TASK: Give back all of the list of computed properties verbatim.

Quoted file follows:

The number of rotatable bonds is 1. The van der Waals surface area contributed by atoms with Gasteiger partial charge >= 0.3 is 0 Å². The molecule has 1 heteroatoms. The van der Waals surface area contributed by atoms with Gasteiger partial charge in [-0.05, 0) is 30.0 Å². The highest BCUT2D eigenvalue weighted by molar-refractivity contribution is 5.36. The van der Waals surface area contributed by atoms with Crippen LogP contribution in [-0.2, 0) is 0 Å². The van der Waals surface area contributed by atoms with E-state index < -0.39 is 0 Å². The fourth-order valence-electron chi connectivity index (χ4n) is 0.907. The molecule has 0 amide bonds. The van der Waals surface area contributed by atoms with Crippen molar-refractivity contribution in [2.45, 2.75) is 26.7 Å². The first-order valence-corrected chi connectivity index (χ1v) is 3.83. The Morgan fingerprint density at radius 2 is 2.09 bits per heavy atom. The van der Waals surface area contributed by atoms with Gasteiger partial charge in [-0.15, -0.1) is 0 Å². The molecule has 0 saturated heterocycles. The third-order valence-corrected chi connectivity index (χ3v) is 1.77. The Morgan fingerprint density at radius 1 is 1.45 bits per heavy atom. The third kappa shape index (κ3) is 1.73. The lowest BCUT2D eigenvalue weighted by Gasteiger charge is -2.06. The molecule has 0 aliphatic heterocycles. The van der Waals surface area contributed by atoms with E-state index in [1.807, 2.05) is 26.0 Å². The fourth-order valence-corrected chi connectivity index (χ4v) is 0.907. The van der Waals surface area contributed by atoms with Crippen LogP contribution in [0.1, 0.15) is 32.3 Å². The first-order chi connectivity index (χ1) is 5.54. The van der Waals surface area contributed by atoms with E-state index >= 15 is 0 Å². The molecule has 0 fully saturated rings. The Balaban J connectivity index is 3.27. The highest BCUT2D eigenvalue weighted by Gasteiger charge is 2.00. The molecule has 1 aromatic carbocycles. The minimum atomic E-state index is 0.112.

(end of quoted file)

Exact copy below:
The number of rotatable bonds is 1. The van der Waals surface area contributed by atoms with Gasteiger partial charge >= 0.3 is 0 Å². The molecule has 1 heteroatoms. The van der Waals surface area contributed by atoms with Gasteiger partial charge in [-0.05, 0) is 30.0 Å². The highest BCUT2D eigenvalue weighted by molar-refractivity contribution is 5.36. The van der Waals surface area contributed by atoms with Crippen LogP contribution in [-0.2, 0) is 0 Å². The van der Waals surface area contributed by atoms with E-state index < -0.39 is 0 Å². The fourth-order valence-electron chi connectivity index (χ4n) is 0.907. The molecule has 0 amide bonds. The van der Waals surface area contributed by atoms with Crippen molar-refractivity contribution in [2.45, 2.75) is 26.7 Å². The first-order valence-corrected chi connectivity index (χ1v) is 3.83. The Morgan fingerprint density at radius 2 is 2.09 bits per heavy atom. The van der Waals surface area contributed by atoms with Gasteiger partial charge in [-0.15, -0.1) is 0 Å². The molecule has 0 saturated heterocycles. The third-order valence-corrected chi connectivity index (χ3v) is 1.77. The Morgan fingerprint density at radius 1 is 1.45 bits per heavy atom. The third kappa shape index (κ3) is 1.73. The lowest BCUT2D eigenvalue weighted by Gasteiger charge is -2.06. The molecule has 0 aliphatic heterocycles. The van der Waals surface area contributed by atoms with E-state index in [1.807, 2.05) is 26.0 Å². The fourth-order valence-corrected chi connectivity index (χ4v) is 0.907. The van der Waals surface area contributed by atoms with Crippen LogP contribution in [0.1, 0.15) is 32.3 Å². The first-order chi connectivity index (χ1) is 5.54. The van der Waals surface area contributed by atoms with E-state index >= 15 is 0 Å². The molecule has 0 fully saturated rings. The Balaban J connectivity index is 3.27. The highest BCUT2D eigenvalue weighted by Gasteiger charge is 2.00. The molecule has 1 aromatic carbocycles. The minimum atomic E-state index is 0.112.